Jonathan Stapleton looks at why schemes need to get more vocal about tax avoidance in the wake of the Panama paper furore.
Few people had heard of the Panama-based firm, Mossack Fonseca until a collective of journalists from 76 countries began publishing stories exposing the hidden wealth of politicians, celebrities and others at the beginning of this month.
The so-called "Panama papers" - based on 11.5m documents leaked from the law firm's database - covered a period of almost 40 years and contain details of thousands of opaque offshore companies, trusts and foundations used by Mossack Fonseca's clients.
The furore over the release of the documents has engulfed presidents, prime ministers and even royalty - pushing some to resign from their positions as a result.
Yet, while there will undoubtedly be some who have used offshore structures as a way to hide wealth and illegally evade tax, there are many more who use such structures in order to legally minimise the amount of tax they have to pay.
Large corporates have often used such offshore structures to improve their tax efficiency - sometimes going to great lengths to move profits from high tax economies to those with lower, or even zero, rates of corporation tax (see: Double Irish with a Dutch sandwich below).
And investment firms use these sorts of structures too - especially those managers in the alternative assets space. Many private equity firms, for instance, use offshore vehicles to hold the assets they buy to improve the investment performance of their funds.
Pension funds are not, as a rule, subject to tax but there are two important questions trustees need to be able to answer.
First, the ethical one - should schemes be investing in companies and investment vehicles that use offshore arrangements to minimise the amount of UK tax paid? Does scheme investment imply tacit support for the tax structures they use? And, if such investment is acceptable, are there red lines pension funds should not cross?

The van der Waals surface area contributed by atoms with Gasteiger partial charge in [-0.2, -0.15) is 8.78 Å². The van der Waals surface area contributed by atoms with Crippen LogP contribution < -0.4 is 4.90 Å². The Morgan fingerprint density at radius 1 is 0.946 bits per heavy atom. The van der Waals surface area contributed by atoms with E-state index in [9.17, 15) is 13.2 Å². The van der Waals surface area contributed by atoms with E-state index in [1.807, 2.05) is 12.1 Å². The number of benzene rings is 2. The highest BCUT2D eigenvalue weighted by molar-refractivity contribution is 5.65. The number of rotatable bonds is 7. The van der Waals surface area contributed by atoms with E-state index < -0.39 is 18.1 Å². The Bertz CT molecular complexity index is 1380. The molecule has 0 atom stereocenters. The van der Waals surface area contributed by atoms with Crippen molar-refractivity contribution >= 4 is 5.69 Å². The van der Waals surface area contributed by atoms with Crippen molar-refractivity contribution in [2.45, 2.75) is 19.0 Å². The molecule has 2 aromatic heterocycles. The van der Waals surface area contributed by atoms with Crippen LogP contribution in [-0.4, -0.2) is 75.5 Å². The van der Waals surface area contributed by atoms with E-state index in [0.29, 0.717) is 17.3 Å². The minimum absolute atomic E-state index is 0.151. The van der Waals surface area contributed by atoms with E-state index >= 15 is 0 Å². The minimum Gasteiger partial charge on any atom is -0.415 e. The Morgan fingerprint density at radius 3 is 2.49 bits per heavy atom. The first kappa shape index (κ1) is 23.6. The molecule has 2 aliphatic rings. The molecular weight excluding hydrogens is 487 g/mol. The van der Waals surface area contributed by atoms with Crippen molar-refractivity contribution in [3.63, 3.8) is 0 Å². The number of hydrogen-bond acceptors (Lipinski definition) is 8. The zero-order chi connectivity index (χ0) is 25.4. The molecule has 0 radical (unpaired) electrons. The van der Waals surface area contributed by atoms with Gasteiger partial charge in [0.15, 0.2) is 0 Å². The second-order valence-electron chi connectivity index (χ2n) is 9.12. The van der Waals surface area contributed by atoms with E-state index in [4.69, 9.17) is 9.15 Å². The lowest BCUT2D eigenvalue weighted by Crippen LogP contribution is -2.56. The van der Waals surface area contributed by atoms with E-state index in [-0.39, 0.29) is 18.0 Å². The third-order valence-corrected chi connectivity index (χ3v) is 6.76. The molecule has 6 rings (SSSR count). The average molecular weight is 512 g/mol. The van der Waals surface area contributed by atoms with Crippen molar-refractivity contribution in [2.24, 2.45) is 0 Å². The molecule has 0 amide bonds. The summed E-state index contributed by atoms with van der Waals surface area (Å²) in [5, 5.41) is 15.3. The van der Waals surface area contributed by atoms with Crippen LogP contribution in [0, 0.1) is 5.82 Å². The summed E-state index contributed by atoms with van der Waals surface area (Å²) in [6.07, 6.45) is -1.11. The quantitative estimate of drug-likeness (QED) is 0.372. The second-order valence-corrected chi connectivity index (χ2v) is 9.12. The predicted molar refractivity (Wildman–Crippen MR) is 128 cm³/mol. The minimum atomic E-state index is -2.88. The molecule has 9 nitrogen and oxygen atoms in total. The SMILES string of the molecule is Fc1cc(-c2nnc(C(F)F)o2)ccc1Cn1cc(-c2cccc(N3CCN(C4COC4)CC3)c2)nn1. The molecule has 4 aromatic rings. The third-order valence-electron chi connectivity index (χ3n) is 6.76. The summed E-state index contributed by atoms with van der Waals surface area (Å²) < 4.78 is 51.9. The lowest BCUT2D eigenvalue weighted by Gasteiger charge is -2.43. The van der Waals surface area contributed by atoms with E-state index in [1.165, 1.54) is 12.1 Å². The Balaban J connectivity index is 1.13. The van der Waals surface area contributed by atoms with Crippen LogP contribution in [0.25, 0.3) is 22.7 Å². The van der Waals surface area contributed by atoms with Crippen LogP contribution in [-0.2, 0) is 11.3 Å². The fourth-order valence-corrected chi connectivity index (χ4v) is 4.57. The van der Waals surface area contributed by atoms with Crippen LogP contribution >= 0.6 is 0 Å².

The second question is more operational in nature. If a pension fund has alternative investment holdings held in an offshore structure, is there sufficient oversight of these assets and are sufficient safeguards in place to protect the assets from fraud or political risk?
Trustees have a fiduciary duty to maximise their scheme's long-term financial returns - which, no doubt, includes making sure investments are structured in the most efficient way possible. But there surely must be limits to such minimisation strategies.
The Mossack Fonseca revelations will only serve to increase the scrutiny of those companies and investment funds using offshore tax minimisation structures.
As asset owners, pension funds must take an active part in this debate and let the firms they invest in know what they consider acceptable and unacceptable tax planning.
A double Irish with a Dutch sandwich: An example of how corporates reduce their tax liability
There are many ways that corporates can legally reduce the amount of tax they pay.
Examples of this include the curiously named ‘double Irish with a Dutch sandwich' - a strategy that relies on the fact that Ireland does not levy taxes on income booked in subsidiaries of Irish companies that are outside the state and also does not levy withholding tax on certain receipts from European Union member states.
Under this structure, corporate profits earned outside Ireland are sent to an Irish subsidiary, which holds, say, the firm's intellectual property.
Tax payable in Ireland is 12.5% but the Irish company pays a royalty to a Dutch subsidiary, for which it gets an Irish tax deduction.
The Dutch company pays the money to yet another subsidiary in Ireland, which has no withholding tax on inter-EU transactions. This subsidiary pays no tax because, while it is based in Ireland, it is controlled outside the country in the Cayman Islands, Bermuda or another offshore centre.
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